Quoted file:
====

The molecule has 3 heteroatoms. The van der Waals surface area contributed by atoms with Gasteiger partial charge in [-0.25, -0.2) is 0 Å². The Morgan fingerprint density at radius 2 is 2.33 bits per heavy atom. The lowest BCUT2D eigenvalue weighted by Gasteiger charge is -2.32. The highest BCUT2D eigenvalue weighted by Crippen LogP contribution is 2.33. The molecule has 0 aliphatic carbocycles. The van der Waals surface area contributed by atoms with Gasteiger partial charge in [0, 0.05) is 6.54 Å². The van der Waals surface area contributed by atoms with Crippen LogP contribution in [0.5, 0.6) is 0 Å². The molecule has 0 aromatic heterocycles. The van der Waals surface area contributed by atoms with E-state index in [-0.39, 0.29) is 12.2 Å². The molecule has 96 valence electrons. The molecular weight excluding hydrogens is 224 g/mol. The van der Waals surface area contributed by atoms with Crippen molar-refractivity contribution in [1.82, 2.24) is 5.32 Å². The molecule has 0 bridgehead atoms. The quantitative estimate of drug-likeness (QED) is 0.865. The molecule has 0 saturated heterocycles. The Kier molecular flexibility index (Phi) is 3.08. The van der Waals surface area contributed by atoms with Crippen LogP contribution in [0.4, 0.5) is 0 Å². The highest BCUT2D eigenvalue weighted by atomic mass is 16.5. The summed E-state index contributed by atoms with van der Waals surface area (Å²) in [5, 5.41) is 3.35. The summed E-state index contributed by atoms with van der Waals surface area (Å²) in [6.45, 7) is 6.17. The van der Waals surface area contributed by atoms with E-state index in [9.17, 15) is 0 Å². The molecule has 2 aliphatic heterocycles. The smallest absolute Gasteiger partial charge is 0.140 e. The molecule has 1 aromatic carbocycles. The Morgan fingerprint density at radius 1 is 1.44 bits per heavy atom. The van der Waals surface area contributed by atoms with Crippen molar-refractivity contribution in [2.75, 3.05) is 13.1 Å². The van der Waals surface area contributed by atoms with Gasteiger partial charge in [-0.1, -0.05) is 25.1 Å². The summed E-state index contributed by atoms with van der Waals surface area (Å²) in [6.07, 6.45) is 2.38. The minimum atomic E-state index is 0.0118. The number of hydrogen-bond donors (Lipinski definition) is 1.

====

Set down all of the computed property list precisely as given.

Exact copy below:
The molecule has 3 heteroatoms. The van der Waals surface area contributed by atoms with Gasteiger partial charge in [-0.25, -0.2) is 0 Å². The Morgan fingerprint density at radius 2 is 2.33 bits per heavy atom. The lowest BCUT2D eigenvalue weighted by Gasteiger charge is -2.32. The highest BCUT2D eigenvalue weighted by Crippen LogP contribution is 2.33. The molecule has 0 aliphatic carbocycles. The van der Waals surface area contributed by atoms with Gasteiger partial charge in [0, 0.05) is 6.54 Å². The van der Waals surface area contributed by atoms with Crippen LogP contribution in [0.5, 0.6) is 0 Å². The molecule has 0 aromatic heterocycles. The van der Waals surface area contributed by atoms with E-state index in [-0.39, 0.29) is 12.2 Å². The molecule has 96 valence electrons. The molecular weight excluding hydrogens is 224 g/mol. The van der Waals surface area contributed by atoms with Crippen molar-refractivity contribution in [1.82, 2.24) is 5.32 Å². The molecule has 0 bridgehead atoms. The quantitative estimate of drug-likeness (QED) is 0.865. The molecule has 0 saturated heterocycles. The Kier molecular flexibility index (Phi) is 3.08. The van der Waals surface area contributed by atoms with Crippen LogP contribution in [0.4, 0.5) is 0 Å². The highest BCUT2D eigenvalue weighted by atomic mass is 16.5. The summed E-state index contributed by atoms with van der Waals surface area (Å²) in [5, 5.41) is 3.35. The summed E-state index contributed by atoms with van der Waals surface area (Å²) in [6.45, 7) is 6.17. The van der Waals surface area contributed by atoms with E-state index in [9.17, 15) is 0 Å². The molecule has 2 aliphatic heterocycles. The smallest absolute Gasteiger partial charge is 0.140 e. The molecule has 1 aromatic carbocycles. The Morgan fingerprint density at radius 1 is 1.44 bits per heavy atom. The van der Waals surface area contributed by atoms with Crippen molar-refractivity contribution in [2.75, 3.05) is 13.1 Å². The van der Waals surface area contributed by atoms with Gasteiger partial charge in [-0.1, -0.05) is 25.1 Å². The summed E-state index contributed by atoms with van der Waals surface area (Å²) in [6.07, 6.45) is 2.38. The minimum atomic E-state index is 0.0118. The number of hydrogen-bond donors (Lipinski definition) is 1.